many semi-supervised learning or active learning approaches have been
proposed. Nevertheless, there is still a need to manually annotate a
large set of images or videos to bootstrap and steer the training. The
rich meta-data associated with the media in the Web offer a way out.
If we can learn the models for semantic concepts effectively from
user-shared media by using their associated meta-data as training labels,
or if we can infer the semantic concepts of the media directly from
the data in the Internet, the manual effort in multimedia annotation
can be reduced. Consequently, semantic-based multimedia retrieval can
greatly benefit from community contributions.
There is, however, a problem in using the associated meta-data as
training labels: they are often very noisy. Thus how to remove the noise
in the training labels or how to handle the noise in the learning
process are important research topics.
Besides modeling media (e.g. images or video), the Web is an incredible
resource for modeling users, through the aggregation of users’ traces
on social media sites (e.g. the images they upload, the tags they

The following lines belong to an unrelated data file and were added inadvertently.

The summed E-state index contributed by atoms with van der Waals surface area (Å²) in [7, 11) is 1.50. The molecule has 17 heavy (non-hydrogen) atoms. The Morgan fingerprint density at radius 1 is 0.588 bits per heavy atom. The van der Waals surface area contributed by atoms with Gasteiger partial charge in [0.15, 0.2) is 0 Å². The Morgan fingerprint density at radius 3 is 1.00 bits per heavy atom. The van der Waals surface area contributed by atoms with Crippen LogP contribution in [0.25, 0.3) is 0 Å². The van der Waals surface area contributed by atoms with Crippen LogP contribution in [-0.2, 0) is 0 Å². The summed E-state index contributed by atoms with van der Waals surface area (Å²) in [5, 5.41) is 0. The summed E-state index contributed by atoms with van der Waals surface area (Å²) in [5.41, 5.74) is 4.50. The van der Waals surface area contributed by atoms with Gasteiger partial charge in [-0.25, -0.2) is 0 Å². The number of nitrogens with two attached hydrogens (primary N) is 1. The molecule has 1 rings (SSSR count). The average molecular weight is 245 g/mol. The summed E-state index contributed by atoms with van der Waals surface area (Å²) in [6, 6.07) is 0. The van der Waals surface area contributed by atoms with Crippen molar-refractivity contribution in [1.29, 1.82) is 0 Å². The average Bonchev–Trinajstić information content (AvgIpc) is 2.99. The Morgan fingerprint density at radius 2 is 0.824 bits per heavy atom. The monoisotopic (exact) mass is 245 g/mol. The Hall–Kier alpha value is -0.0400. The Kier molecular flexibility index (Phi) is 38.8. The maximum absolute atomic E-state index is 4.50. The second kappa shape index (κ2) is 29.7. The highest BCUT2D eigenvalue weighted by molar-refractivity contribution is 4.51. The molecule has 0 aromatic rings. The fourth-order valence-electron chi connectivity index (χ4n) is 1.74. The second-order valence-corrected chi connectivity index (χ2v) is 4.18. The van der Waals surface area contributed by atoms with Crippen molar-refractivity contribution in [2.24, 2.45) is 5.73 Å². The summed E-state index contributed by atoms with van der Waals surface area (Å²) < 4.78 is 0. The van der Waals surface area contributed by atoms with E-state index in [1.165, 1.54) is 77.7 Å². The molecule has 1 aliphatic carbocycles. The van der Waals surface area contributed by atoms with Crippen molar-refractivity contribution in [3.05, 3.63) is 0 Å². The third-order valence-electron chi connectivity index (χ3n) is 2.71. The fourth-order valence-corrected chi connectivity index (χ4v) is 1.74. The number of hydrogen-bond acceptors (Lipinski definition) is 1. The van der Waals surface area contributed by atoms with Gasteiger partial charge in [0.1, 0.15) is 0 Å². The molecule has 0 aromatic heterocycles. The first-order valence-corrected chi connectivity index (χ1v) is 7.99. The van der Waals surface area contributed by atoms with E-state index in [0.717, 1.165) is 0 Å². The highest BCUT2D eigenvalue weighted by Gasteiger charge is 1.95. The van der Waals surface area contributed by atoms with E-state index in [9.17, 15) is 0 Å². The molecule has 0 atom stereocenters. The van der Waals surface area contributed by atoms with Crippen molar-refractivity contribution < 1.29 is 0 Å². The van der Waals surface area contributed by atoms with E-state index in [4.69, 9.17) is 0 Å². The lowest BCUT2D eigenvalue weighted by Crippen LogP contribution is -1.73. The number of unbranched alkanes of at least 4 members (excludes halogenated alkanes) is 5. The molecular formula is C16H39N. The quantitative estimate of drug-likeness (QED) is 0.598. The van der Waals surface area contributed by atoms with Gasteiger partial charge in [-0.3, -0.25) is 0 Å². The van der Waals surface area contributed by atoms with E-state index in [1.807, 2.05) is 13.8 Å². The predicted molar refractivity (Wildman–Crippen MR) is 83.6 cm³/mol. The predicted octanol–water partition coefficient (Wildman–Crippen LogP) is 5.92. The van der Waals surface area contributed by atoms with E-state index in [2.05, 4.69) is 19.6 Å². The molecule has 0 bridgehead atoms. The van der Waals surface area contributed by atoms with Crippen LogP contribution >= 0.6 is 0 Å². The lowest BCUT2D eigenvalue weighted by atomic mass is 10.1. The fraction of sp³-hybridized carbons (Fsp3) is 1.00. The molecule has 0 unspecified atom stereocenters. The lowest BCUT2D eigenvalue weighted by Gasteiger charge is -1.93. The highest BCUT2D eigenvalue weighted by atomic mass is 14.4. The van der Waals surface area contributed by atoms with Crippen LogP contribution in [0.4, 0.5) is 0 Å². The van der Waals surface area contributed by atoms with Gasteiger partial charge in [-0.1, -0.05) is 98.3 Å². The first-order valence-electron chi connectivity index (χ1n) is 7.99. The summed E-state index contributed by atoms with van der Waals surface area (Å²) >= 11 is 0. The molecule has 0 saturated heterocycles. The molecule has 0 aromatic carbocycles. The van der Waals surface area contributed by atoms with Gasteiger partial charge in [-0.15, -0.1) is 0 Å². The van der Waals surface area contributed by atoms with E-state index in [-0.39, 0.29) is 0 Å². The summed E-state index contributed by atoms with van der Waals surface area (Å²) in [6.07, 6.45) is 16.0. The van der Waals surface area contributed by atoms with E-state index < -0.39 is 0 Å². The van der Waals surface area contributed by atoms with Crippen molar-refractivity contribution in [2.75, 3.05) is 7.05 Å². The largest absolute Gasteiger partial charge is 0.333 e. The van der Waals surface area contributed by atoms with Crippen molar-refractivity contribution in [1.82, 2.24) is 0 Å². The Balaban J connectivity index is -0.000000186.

use, the people whose content they comment on). So in addition to
modeling media only, modeling people’s behaviors or events is also
Recently, more and more research effort has been dedicated to the
aforementioned challenges and opportunities. Particularly within the
last year, many papers on this topic have been published in ACM MM,
SIGIR, WWW and CVPR. Therefore, we propose a special issue named
Learning Semantics from Multimedia Web Resources. The goals of this
special issue will be threefold: (1) introduce novel research
in learning from resources in the Internet; (2) survey on the
progress of this area in the past years; (3) discuss new applications
based on the newly learned models.
Topics of interest include (but are not limited to):
* Novel learning methods that learn multimedia semantics from the
web media using the metatext as training labels.